Trump son-in-law had undisclosed contacts with Russian envoy

The letter from the Senate panel seeking all documents, emails and telephone records arrived at Trump's campaign committee last week and was addressed to its treasurer, the Post said. The meeting also was attended by Michael Flynn, who later became Trump's national security adviser.

Flynn was pushed out of the White House in February after officials said he misled Vice President Mike Pence about whether he and the ambassador had discussed U.S. sanctions against Russian Federation in a phone call.

McMaster told American reporters traveling with Trump at the G7 summit in Sicily that the US frequently sets up backchannels to countries for discreet communications.

The revelation is yet another sensational element in the deluge of allegations raising questions about the Trump team's relationship with the Russians, who United States intelligence agencies say tried to sway the November election in Trump's favor and thus deny Hillary Clinton the presidency.

The White House disclosed the meeting between the Trump aides and Kislyak in March and played down its significance.

Multiple attempts to obtain comment from Mr Kushner or his representatives were unsuccessful.

On Thursday, NBC News and the Washington Post reported that Kushner, who held several meetings with Russian officials following the election, is a focus of the probe, making him the first current White House official to be caught up in the probe, although Kushner, who is Trump's son-in-law, has not been accused of any wrongdoing. The White House did not acknowledge any other contacts between Kushner and Russian officials.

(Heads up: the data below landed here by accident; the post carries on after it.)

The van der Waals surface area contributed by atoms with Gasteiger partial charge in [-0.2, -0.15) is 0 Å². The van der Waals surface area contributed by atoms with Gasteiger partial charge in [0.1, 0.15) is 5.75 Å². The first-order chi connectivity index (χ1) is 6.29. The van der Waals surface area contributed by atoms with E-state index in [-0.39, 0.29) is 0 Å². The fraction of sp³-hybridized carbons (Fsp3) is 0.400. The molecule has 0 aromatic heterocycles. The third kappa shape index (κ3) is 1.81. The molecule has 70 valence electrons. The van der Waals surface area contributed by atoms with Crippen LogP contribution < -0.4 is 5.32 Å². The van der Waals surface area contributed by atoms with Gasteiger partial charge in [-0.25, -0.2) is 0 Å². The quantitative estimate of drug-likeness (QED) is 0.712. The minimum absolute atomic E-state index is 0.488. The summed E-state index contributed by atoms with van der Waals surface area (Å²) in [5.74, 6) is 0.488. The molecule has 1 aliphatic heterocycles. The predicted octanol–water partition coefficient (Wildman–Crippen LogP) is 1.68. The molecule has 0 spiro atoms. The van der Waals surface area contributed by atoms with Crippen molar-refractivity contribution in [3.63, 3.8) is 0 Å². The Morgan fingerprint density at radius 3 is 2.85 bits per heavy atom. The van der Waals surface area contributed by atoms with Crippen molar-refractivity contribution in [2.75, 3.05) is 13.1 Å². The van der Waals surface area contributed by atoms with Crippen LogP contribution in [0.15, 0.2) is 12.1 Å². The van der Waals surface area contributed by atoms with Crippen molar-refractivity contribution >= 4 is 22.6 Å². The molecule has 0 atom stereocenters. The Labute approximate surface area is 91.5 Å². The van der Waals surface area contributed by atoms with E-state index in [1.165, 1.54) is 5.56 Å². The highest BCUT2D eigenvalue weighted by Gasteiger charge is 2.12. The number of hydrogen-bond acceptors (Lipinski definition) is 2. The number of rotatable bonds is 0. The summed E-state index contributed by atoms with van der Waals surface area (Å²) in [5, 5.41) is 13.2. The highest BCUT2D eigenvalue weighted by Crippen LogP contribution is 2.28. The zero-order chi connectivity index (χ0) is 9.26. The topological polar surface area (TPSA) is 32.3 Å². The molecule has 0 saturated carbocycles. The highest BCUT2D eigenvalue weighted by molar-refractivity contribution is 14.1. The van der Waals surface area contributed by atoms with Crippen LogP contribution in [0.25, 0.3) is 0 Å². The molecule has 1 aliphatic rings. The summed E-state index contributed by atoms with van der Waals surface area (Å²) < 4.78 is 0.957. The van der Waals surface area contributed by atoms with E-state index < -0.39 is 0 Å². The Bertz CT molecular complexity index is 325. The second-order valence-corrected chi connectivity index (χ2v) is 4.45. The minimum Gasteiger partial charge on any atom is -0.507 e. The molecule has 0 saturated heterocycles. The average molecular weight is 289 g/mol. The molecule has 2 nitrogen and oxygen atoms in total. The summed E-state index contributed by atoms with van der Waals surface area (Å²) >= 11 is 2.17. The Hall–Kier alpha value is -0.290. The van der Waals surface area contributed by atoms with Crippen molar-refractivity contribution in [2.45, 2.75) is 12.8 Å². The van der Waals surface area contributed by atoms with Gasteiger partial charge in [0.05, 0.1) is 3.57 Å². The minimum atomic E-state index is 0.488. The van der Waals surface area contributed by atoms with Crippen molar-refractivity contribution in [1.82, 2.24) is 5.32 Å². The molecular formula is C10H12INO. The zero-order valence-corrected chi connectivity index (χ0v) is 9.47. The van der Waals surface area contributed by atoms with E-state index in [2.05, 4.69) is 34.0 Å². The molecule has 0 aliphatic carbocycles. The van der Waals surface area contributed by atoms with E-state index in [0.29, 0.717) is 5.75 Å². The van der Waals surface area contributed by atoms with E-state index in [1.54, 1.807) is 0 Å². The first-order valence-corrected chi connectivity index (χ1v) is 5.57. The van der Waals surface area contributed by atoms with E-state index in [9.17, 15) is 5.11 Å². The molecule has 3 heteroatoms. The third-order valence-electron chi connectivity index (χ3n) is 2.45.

Mr Kushner's lawyer has previously said his client would co-operate with any inquiry.

The White House declined to comment on plans for a "war room" but said Trump will be looking to build on momentum it believes it has built up during the president's trip to Saudi Arabia, Israel, and Europe.

The Post reported earlier that investigators are focusing on meetings he held in December with Moscow's ambassador and the head of a Russian bank that has been under United States sanctions since 2014.

The Post also reported that Mr. Kushner had proposed the communications channel and that it took Mr. Kislyak by surprise.

CNN has not yet confirmed the Post's report.

Separately, there were at least 18 undisclosed calls and emails between Trump associates and Kremlin-linked people in the seven months before the November 8 presidential election, including six calls with Kislyak, sources told Reuters earlier this month.

That's according to a person familiar with the request who wasn't authorized to discuss the developments publicly and spoke on condition of anonymity. Earlier this week it was reported that the FBI was investigating his contacts with Russian officials.

"How would he trust that the Russians wouldn't leak it on their side?" said one former senior intelligence official.

Kushner's was one of the names that was revealed, the official said, prompting a closer look at the presidents son-in-laws dealings with Kislyak and other Russians. Per the Post, Kislyak said he talked to Kushner about installing secure lines between the Trump transition and Russian officials at foreign facilities to avoid conversations being monitored. He has no recollection of the calls as described. "Sometimes they do so in order to see if the Americans are in that channel". Moreover, they said, nothing found so far indicates that Mr Trump authorised, or was even aware of, the contacts.

The Post and NBC reported earlier this week that Kushner's communications with Kislyak and meetings with the head of a Russian bank under sanction by the US had drawn attention from the FBI, making him the first current White House employee known to be under federal scrutiny.

  • Zachary Reyes